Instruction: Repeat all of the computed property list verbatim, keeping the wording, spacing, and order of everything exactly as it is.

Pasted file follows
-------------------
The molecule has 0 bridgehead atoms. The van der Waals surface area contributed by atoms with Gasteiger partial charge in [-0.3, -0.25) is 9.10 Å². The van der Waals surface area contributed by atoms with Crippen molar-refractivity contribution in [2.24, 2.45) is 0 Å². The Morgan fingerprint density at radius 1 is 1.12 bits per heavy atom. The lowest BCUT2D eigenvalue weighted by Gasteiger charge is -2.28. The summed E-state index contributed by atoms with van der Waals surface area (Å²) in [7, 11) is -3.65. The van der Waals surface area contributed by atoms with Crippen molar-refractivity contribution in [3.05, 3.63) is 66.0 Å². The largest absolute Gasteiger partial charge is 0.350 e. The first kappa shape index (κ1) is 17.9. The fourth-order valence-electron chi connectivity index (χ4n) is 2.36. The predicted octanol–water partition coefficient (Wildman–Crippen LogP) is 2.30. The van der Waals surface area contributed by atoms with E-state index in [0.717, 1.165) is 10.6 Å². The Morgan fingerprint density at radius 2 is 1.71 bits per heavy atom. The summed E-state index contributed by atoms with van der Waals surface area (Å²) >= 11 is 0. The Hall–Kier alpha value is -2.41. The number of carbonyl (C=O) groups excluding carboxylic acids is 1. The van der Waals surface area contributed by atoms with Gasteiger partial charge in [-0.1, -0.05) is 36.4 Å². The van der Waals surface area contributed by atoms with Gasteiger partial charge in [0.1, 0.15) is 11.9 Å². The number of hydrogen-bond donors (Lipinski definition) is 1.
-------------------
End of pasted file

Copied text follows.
The molecule has 0 bridgehead atoms. The van der Waals surface area contributed by atoms with Gasteiger partial charge in [-0.3, -0.25) is 9.10 Å². The van der Waals surface area contributed by atoms with Crippen molar-refractivity contribution in [2.24, 2.45) is 0 Å². The Morgan fingerprint density at radius 1 is 1.12 bits per heavy atom. The lowest BCUT2D eigenvalue weighted by Gasteiger charge is -2.28. The summed E-state index contributed by atoms with van der Waals surface area (Å²) in [7, 11) is -3.65. The van der Waals surface area contributed by atoms with Crippen molar-refractivity contribution in [3.05, 3.63) is 66.0 Å². The largest absolute Gasteiger partial charge is 0.350 e. The first kappa shape index (κ1) is 17.9. The fourth-order valence-electron chi connectivity index (χ4n) is 2.36. The predicted octanol–water partition coefficient (Wildman–Crippen LogP) is 2.30. The van der Waals surface area contributed by atoms with E-state index in [0.717, 1.165) is 10.6 Å². The Morgan fingerprint density at radius 2 is 1.71 bits per heavy atom. The summed E-state index contributed by atoms with van der Waals surface area (Å²) >= 11 is 0. The Hall–Kier alpha value is -2.41. The number of carbonyl (C=O) groups excluding carboxylic acids is 1. The van der Waals surface area contributed by atoms with Gasteiger partial charge in [-0.1, -0.05) is 36.4 Å². The van der Waals surface area contributed by atoms with Gasteiger partial charge in [0.1, 0.15) is 11.9 Å². The number of hydrogen-bond donors (Lipinski definition) is 1.